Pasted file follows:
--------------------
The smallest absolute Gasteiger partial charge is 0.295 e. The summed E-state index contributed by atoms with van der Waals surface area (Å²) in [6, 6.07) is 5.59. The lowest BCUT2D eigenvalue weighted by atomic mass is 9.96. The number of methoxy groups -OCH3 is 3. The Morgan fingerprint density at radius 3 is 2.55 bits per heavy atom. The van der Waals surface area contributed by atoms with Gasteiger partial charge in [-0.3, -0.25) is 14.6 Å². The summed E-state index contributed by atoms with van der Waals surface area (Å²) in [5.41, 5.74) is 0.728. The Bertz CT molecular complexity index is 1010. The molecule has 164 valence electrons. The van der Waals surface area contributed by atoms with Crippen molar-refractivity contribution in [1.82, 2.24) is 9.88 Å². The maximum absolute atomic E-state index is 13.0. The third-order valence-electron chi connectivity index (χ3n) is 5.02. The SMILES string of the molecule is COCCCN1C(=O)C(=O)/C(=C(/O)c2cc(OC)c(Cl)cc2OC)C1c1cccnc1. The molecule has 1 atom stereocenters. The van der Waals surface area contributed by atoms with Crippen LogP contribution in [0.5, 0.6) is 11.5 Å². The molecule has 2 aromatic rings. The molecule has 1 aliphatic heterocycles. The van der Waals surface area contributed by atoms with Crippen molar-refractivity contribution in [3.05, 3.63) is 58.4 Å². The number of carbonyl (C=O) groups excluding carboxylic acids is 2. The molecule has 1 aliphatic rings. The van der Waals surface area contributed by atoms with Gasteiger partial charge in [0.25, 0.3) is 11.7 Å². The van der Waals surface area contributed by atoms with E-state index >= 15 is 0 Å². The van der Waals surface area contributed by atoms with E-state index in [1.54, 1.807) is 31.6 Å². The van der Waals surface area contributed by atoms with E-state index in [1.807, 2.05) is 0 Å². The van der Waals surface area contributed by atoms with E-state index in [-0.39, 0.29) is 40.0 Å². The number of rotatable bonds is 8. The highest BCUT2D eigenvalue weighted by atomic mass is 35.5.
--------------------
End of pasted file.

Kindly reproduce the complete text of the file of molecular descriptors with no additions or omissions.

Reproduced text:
The smallest absolute Gasteiger partial charge is 0.295 e. The summed E-state index contributed by atoms with van der Waals surface area (Å²) in [6, 6.07) is 5.59. The lowest BCUT2D eigenvalue weighted by atomic mass is 9.96. The number of methoxy groups -OCH3 is 3. The Morgan fingerprint density at radius 3 is 2.55 bits per heavy atom. The van der Waals surface area contributed by atoms with Gasteiger partial charge in [-0.3, -0.25) is 14.6 Å². The summed E-state index contributed by atoms with van der Waals surface area (Å²) in [5.41, 5.74) is 0.728. The Bertz CT molecular complexity index is 1010. The molecule has 164 valence electrons. The van der Waals surface area contributed by atoms with Crippen molar-refractivity contribution in [1.82, 2.24) is 9.88 Å². The maximum absolute atomic E-state index is 13.0. The third-order valence-electron chi connectivity index (χ3n) is 5.02. The SMILES string of the molecule is COCCCN1C(=O)C(=O)/C(=C(/O)c2cc(OC)c(Cl)cc2OC)C1c1cccnc1. The molecule has 1 atom stereocenters. The van der Waals surface area contributed by atoms with Crippen LogP contribution in [0.5, 0.6) is 11.5 Å². The molecule has 2 aromatic rings. The molecule has 1 aliphatic heterocycles. The van der Waals surface area contributed by atoms with Crippen molar-refractivity contribution in [3.05, 3.63) is 58.4 Å². The number of carbonyl (C=O) groups excluding carboxylic acids is 2. The molecule has 1 aliphatic rings. The van der Waals surface area contributed by atoms with Gasteiger partial charge in [0.25, 0.3) is 11.7 Å². The van der Waals surface area contributed by atoms with E-state index >= 15 is 0 Å². The van der Waals surface area contributed by atoms with E-state index in [1.54, 1.807) is 31.6 Å². The van der Waals surface area contributed by atoms with E-state index in [1.807, 2.05) is 0 Å². The van der Waals surface area contributed by atoms with E-state index in [-0.39, 0.29) is 40.0 Å². The number of rotatable bonds is 8. The highest BCUT2D eigenvalue weighted by atomic mass is 35.5.